25. "Archive copy". Archived from the original on 2021-04-27. Retrieved 2019-02-02.{{cite web}}: CS1 maint: archived copy as title (link)
  26. The team included K.J. Brunings, Francis A. Hochstein, Frederick J. Pilgrim, C.R. Stephens, Lloyd Conover, Abraham Bavley, Richard Pasternack, and Peter P. Regna.[citation needed]
  27. TSNL Staff (August 9, 1952). "Coronagraph Mounts Done". The Science News-Letter. 62 (6): 83. doi:10.2307/3931295. JSTOR 3931295.
  28. WSJ Staff (July 28, 1952). "Scientists Discover Terramycin's Secret: Its Complex Structure". The Wall Street Journal. Archived from the original on March 14, 2017. Retrieved March 13, 2017. [Quote:] Laboratory Work May Lead to Manufacture of Non-Toxic Antibiotic Drugs
  29. US patent 2734018, Minieri, Pasquale Paul; Sokol, Herman & Firman, Melvin C., "Process for the Preparation of Tetracycline and Chlortetracycline", issued 1956-02-07, assigned to American Cyanamid Company 
  30. Prior to 1952, neither the molecular structure of Terramycin nor that of Aureomycin was known.[citation needed] In the spring of 1952, the Pfizer team succeeded in ascertaining the structures of both Terramycin (see Hochstein et al., op. cit.) and Aureomycin.[citation needed] Shortly thereafter, Lloyd Conover produced another antibiotic, tetracycline, that he discovered to be the result of dechlorination of Aureomycin.[citation needed] Pfizer filed the application for a product and process patent on tetracycline in October 1952.[citation needed] In March 1953, Cyanamid filed its Boothe-Morton application for a similar patent.[citation needed] In September 1953, Heyden Chemicals filed for a patent on tetracycline and the fermentation process for producing it in the name of P. Paul Minieri (see the Minieri patent cited in the main body, op. cit.). In October 1953, Bristol filed a similar application under the name of "Heinemann".[citation needed] Because of an agreement among the major drug companies to cross-license tetracyline, the Federal Trade Commission (FTC) initiated Fair Trade Practices litigation that remained unresolved until 1982.[citation needed] The FTC argued that tetracycline was not patentable because of its production through fermentation,[citation needed] that Pfizer, American Cyanamid (successor to Heyden), Bristol-Myers and others had conspired to fix prices for the new antibiotic,[citation needed] and that distribution of such fermented, nonsynthetic products, because not patentable, was subject to the FTC price-fixing challenge.[citation needed]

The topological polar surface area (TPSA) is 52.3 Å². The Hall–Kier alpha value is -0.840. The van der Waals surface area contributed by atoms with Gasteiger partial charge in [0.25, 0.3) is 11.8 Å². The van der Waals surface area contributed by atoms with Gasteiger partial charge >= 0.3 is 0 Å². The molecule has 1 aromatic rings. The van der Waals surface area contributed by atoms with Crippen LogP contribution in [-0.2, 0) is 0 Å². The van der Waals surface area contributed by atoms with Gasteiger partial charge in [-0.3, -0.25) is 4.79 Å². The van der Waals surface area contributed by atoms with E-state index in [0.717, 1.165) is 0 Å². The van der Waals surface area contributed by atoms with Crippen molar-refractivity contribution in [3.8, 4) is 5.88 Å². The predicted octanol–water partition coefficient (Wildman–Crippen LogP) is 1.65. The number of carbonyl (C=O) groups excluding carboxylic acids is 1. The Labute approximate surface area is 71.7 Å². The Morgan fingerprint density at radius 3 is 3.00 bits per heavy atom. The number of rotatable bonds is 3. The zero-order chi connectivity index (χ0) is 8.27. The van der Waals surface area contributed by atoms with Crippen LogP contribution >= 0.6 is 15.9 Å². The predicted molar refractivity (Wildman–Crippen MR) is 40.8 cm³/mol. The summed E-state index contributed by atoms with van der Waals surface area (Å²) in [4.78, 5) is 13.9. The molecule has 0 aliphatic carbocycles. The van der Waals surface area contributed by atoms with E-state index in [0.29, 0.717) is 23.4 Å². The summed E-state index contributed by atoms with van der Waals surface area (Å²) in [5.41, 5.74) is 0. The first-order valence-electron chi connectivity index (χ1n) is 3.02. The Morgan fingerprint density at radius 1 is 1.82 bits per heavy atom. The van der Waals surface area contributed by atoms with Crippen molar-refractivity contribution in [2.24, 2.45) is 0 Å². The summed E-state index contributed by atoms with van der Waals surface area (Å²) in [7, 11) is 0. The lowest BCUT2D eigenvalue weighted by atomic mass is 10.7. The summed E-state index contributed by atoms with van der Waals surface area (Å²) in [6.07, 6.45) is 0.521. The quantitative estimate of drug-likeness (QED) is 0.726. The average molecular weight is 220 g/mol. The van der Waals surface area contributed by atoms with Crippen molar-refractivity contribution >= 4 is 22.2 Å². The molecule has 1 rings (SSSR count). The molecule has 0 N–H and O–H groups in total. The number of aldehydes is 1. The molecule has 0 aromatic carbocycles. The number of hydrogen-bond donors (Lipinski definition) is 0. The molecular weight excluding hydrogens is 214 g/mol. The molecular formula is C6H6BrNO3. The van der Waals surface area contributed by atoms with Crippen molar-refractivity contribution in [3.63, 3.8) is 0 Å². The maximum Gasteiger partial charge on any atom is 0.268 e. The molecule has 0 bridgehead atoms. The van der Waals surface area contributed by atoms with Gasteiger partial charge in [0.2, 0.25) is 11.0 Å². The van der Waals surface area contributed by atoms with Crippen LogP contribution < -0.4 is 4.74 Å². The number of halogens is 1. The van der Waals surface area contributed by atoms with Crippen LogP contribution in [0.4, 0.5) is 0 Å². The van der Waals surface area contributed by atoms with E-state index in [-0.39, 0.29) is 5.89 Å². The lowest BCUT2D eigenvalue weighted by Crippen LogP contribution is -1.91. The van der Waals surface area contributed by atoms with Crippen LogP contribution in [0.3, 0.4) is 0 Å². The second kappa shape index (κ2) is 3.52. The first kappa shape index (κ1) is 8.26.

31. Armelagos, George (2000). "Take Two Beers and Call Me in 1,600 Years: Use of Tetracycline by Nubians and Ancient Egyptians" (PDF). Natural History (5, May): 50–53. Retrieved March 13, 2017.{{cite journal}}: CS1 maint: url-status (link)
  32. 32.0 32.1 McCluskey, Priyanka Dayal (6 November 2015). "As competition wanes, prices for generics skyrocket". Boston Globe. Archived from the original on 19 November 2015. Retrieved 18 November 2015.
  33. "Aftermath Episode Recap". SyFy Channel. Archived from the original on 13 October 2017. Retrieved 15 April 2020.
  34. A Dugray, JF Geay, A Foudi, ML Bonnet, W Vainchenker, F Wendling, F Louache & AG Turhan. "Rapid generation of a tetracycline-inducible BCR-ABL defective retrovirus using a single autoregulatory retroviral cassette". Archived from the original on 2020-08-09. Retrieved 2018-08-23. {{cite journal}}: Cite journal requires |journal= (help)CS1 maint: multiple names: authors list (link)
  35. Conal Urquhart (15 July 2012). "Can GM mosquitoes rid the world of a major killer?". The Observer. Archived from the original on 5 December 2013. Retrieved 2012-07-15.

External links

External sites: